Friday Fly Day - Chris Reygaert's Spring Winners

By Chris Sharland 09/20/2019
 

Chris Reygaert AKA Fiordland Fishing Guide is chomping at the bit for the new season and has been kind enough to gives us a bit of insight into which flies from the Manic Fly Collection he'll be throwing at fish come Oct 1st. 

Simon’s Ugly Mother Tiger

More than likely October and November will see significant spring rainfall events. This will top the rivers up after a relatively mild winter and flows will be strong and swift. The Ugly Mother Tiger designed by Simon Chu comes packed with two tungsten beads for some serious depth finding and a great fly to trail a smaller nymph behind. The slim profile aids in sinking this little beasty fast and on the way down or on the swing the cdc gives it that lively attractive movement which trout are always on the look out for. The two tone ribbed body is great in a buggy subtle colour.

Prince Nymph

An Ole classic and a fly that sometimes gets over looked. A great all round nymph pattern and like a prince it's sharply dressed providing great definition with it's buggy profile. Rainbows absolutely love these things and it's a trusty nymph fished blind thru faster deeper runs as the trailing fly on a double set up. In the larger sizes 12 and 10's it's proven to be very effective on waters that hold the larger of the mayfly family the Colobriscus.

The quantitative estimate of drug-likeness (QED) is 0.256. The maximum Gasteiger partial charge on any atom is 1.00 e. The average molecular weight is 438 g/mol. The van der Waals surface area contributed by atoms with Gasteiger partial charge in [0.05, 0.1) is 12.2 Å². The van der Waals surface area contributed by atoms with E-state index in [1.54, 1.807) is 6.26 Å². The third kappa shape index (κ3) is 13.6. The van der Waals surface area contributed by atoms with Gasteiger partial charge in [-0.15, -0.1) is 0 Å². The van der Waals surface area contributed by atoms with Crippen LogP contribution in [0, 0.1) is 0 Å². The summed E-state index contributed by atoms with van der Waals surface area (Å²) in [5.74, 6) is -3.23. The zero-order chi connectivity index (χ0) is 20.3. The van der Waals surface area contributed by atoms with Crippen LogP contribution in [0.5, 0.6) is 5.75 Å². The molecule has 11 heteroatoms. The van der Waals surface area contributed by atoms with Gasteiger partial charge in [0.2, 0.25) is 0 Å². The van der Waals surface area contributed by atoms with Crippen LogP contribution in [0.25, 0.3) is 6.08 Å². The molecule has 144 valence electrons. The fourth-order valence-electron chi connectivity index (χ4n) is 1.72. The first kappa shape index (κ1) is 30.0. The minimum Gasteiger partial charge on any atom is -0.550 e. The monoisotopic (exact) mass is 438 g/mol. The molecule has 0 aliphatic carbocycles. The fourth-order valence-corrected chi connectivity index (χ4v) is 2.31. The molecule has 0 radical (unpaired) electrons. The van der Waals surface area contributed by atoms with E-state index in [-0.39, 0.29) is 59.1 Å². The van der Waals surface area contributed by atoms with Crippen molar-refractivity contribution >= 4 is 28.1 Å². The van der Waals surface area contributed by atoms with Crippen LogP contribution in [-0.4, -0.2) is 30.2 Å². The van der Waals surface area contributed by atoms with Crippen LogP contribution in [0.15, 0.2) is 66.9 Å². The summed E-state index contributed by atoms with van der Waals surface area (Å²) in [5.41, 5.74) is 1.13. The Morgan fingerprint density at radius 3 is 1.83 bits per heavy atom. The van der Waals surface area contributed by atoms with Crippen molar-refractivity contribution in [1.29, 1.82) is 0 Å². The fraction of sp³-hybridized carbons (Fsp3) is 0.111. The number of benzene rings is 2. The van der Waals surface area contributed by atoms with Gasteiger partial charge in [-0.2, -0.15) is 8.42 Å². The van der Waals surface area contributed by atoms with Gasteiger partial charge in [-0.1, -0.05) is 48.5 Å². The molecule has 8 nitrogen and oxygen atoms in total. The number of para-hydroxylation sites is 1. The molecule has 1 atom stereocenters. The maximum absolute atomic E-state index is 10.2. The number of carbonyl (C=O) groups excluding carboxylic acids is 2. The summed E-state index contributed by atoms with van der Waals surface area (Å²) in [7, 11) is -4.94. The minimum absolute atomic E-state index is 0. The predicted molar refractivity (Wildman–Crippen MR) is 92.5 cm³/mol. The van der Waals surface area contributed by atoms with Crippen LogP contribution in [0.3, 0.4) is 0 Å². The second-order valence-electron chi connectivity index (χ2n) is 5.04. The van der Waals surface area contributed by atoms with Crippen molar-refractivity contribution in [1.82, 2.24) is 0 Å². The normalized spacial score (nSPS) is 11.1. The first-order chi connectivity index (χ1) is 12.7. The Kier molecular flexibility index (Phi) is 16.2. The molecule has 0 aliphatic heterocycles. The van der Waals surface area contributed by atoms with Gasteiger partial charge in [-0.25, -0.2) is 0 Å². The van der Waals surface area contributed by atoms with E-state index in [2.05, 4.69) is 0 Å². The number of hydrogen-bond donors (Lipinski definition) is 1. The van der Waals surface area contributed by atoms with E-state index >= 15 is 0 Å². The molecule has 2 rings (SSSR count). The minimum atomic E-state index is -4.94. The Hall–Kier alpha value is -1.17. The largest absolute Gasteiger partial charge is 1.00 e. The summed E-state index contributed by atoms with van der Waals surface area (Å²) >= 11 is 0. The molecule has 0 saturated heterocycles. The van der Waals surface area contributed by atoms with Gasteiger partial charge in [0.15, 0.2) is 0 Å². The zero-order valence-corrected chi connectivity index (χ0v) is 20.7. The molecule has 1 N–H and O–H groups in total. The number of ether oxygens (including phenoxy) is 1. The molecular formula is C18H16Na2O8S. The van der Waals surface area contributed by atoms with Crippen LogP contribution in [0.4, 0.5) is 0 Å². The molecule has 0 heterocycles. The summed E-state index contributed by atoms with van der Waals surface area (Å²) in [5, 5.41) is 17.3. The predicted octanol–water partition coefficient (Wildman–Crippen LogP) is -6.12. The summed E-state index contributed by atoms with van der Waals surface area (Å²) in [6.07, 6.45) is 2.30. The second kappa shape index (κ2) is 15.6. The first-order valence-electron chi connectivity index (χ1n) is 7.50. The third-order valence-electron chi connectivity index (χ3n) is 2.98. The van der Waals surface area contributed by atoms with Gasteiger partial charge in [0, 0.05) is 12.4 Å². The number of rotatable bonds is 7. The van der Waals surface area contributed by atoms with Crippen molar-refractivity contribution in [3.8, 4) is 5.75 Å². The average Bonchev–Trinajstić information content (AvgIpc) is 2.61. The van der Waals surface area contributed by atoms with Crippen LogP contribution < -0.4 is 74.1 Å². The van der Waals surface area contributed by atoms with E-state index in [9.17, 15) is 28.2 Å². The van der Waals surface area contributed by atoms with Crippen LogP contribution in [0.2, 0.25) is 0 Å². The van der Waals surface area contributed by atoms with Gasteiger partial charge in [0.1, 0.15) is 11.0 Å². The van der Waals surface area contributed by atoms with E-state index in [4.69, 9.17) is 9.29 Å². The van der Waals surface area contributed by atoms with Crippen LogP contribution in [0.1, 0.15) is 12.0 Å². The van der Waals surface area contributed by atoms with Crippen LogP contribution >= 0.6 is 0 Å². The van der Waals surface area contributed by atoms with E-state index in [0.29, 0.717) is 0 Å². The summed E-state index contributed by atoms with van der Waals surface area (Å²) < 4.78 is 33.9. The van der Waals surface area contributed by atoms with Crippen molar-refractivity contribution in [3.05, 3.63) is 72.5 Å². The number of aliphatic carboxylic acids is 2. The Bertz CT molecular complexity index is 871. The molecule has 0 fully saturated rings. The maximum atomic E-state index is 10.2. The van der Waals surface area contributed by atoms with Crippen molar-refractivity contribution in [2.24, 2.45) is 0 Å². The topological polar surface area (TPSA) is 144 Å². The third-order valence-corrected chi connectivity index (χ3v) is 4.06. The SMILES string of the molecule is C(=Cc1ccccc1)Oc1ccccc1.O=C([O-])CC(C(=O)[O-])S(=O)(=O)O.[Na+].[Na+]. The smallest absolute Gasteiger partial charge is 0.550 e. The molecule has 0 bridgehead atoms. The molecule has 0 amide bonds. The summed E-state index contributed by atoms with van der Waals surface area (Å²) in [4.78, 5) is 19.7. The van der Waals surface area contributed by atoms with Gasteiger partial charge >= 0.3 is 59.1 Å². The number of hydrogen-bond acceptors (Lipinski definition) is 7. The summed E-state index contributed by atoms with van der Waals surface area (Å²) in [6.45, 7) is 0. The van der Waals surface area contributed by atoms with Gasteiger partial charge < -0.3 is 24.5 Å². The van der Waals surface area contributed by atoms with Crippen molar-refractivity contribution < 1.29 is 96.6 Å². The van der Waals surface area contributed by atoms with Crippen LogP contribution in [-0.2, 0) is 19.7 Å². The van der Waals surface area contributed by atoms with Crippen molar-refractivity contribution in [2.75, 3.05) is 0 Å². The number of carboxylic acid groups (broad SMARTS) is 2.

Skeletal Smelt

As I type I can here the rain tapping on the roof and the prediction is for a fair ole dump, just what’s needed to get the bait moving down in the lower reaches of the larger rivers and estuary's. If you’re lucky to find fish smashing into bait the skeletal smelt is a go to pattern to match the hatch as they say. Slim, slightly flashy and sparse so it sinks just enough to get noticed. Don't be afraid to fish this inert can be deadly.

Tom Jones

Another older style fly that kicks about in the odd fly box. I love this fly early season especially on those fish that have parked up in those backwaters that have filled up with early season high river flows. Is it a minnow? is it a damsel? is it a large nymph? who knows. A very versatile fly that can be fished many different ways on both rivers and lakes.

Parachute Adams

Just on the off chance that you score one of those perfect warm spring blue sky days, the birds are chirping, the winds light and the rivers are clear. These are the conditions early season that your more than likely to see a small hatch coming off. If it's happening then I can't think of a better pattern to have in varying sizes than the Parachute Adams. Fish will be looking to feed and having received very little angling pressure over winter they won't be shy in gobbling these little morsels down. Great fly to hang a nymph off as well, the small white post is a great indicator. The bonus - if the fish doesn't eat you dry then you'll more than likely have him fooled on the dropper. The Ole Double Whammy.